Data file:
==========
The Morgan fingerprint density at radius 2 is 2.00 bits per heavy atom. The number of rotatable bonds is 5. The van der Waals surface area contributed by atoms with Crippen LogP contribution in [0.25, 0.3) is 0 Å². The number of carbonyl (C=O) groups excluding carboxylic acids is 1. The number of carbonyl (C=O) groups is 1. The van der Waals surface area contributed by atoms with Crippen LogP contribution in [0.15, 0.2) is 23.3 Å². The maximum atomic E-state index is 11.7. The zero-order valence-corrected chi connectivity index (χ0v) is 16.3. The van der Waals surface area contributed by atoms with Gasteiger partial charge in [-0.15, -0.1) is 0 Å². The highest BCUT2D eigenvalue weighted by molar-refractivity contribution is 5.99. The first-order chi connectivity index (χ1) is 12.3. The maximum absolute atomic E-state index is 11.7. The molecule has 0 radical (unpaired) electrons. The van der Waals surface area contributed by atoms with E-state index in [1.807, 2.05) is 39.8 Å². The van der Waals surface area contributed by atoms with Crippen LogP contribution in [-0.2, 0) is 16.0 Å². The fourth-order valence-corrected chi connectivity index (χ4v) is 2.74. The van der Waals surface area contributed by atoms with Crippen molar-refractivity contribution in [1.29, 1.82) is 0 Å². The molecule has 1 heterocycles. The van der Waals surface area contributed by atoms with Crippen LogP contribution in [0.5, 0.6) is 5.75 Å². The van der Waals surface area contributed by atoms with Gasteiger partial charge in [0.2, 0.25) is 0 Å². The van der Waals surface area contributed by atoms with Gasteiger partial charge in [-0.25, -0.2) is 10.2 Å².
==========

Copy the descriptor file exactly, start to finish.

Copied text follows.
The Morgan fingerprint density at radius 2 is 2.00 bits per heavy atom. The number of rotatable bonds is 5. The van der Waals surface area contributed by atoms with Crippen LogP contribution in [0.25, 0.3) is 0 Å². The number of carbonyl (C=O) groups excluding carboxylic acids is 1. The number of carbonyl (C=O) groups is 1. The van der Waals surface area contributed by atoms with Crippen LogP contribution in [0.15, 0.2) is 23.3 Å². The maximum atomic E-state index is 11.7. The zero-order valence-corrected chi connectivity index (χ0v) is 16.3. The van der Waals surface area contributed by atoms with Gasteiger partial charge in [-0.15, -0.1) is 0 Å². The highest BCUT2D eigenvalue weighted by molar-refractivity contribution is 5.99. The first-order chi connectivity index (χ1) is 12.3. The maximum absolute atomic E-state index is 11.7. The molecule has 0 radical (unpaired) electrons. The van der Waals surface area contributed by atoms with E-state index in [1.807, 2.05) is 39.8 Å². The van der Waals surface area contributed by atoms with Crippen LogP contribution in [-0.2, 0) is 16.0 Å². The fourth-order valence-corrected chi connectivity index (χ4v) is 2.74. The van der Waals surface area contributed by atoms with Crippen molar-refractivity contribution in [1.29, 1.82) is 0 Å². The molecule has 1 heterocycles. The van der Waals surface area contributed by atoms with Crippen LogP contribution in [0.5, 0.6) is 5.75 Å². The van der Waals surface area contributed by atoms with Gasteiger partial charge in [0.2, 0.25) is 0 Å². The van der Waals surface area contributed by atoms with Gasteiger partial charge in [-0.25, -0.2) is 10.2 Å².